I do DLs on back day (so that takes care of erector spinae for me) and I guess it does some lowerbody too. I guess I could just add squats to another one of my days instead of making an exclusive leg day. I think that’s what I’ll do. About squats, is it alright to put more weight but not go down as far? Or is it better to go down really far with less weight?[/quote]
If you are new to squatting check your ego at the gym door and go with light weight and try to get as low as you can. Hamstring flexibility is usually the limiting factor for beginners and squat depth. I think training legs hard and consistently will give you a more thick and muscular build. Is that what you’re after? If so I would definitely recommend squatting or pulling as your first exercise of the week.
P.S. Friends don’t let friends squat high. Unless it is an IPA meet.
You should train your lower body for not being the gayest guy in the gym.
You should train your lower body for not being the gayest guy in the gym.[/quote]
Yup. Legs are hard. I did step-ups today for the first time in awhile, and they take much more effort than chins, or rows, or dips. Squatting sucks, and deadlifting isn’t that much easier, but (speaking as a guy who hasn’t squatted seriously in two years because of injuries) they do way more for you than virtually anything else. Besides, having a lightbulb body makes you clearly look like one of those assholes who goes to the gym for one reason only.
“The human body will only allow for a certain amount of asymmetry. If you devote your training energies solely to building arms, you’d eventually reach a point of stagnation because you weren’t training your legs. No wheels, no wings!” Charles p
When you build a house, you don’t start with the roof…
Girls like butts and guys who don’t look like they are going to fall over because they are so ridiculously top-heavy.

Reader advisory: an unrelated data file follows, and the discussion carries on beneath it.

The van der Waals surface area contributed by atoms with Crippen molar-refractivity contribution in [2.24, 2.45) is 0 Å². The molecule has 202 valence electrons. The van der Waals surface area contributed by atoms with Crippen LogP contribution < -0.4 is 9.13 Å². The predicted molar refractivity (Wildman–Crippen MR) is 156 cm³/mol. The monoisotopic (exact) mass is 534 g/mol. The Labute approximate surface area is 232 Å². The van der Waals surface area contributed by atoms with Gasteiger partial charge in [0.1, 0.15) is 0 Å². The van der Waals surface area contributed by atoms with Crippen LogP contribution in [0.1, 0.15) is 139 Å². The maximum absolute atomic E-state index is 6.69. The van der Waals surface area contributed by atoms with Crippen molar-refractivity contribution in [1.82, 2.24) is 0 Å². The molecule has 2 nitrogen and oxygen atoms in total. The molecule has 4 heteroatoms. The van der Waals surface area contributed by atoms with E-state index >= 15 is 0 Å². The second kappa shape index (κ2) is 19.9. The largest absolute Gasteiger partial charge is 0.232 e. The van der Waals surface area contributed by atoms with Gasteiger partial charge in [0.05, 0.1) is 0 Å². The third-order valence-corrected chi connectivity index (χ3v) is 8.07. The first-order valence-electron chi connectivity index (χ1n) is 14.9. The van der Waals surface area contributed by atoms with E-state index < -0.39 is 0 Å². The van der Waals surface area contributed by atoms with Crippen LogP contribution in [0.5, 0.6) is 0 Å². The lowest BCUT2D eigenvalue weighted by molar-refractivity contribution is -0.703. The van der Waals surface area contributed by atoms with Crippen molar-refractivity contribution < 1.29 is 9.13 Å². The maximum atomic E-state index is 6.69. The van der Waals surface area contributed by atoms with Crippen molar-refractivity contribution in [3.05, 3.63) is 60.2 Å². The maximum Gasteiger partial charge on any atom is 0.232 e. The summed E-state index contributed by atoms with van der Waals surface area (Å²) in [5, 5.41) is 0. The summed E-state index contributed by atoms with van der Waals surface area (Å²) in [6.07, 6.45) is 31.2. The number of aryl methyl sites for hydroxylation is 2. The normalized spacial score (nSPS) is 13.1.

Luckily I love squats and Dl’s.
Girls like butts and guys who don’t look like they are going to fall over because they are so ridiculously top-heavy.[/quote]
I couldn’t agree more!!
Even if you don’t want big legs training them is mandatory. You will never attain your best upper body by ommiting core training which Deads and Squats provide. Your body will just stop you and limit your strength if it senses that the legs and spine are not conditioned enough. Your body is one organism, one unit where all the muscles work in unison to support and stabilize each other.
The body doesn’t care if you’re sitting or laying on a bench with back support - if one major link in the unit is not up to par it will tune down the strength of other, stronger links(ie upper body) to make up for the weakness. It’s a simple safety mechanism that serves to prevent injuries but will also work against you if you don’t train properly.
It doesn’t take much. I hate Squats, but Deads are a blast.
Quoting Dan John, “The body is one piece.”
Besides, the lifts with the biggest effect on your hormonal/endocrine system, the biggest calorie burners, and the biggest gassers for conditioning all involve the legs.
Also, if you focus on movements instead of body parts, perhaps it will not seem as much a chore.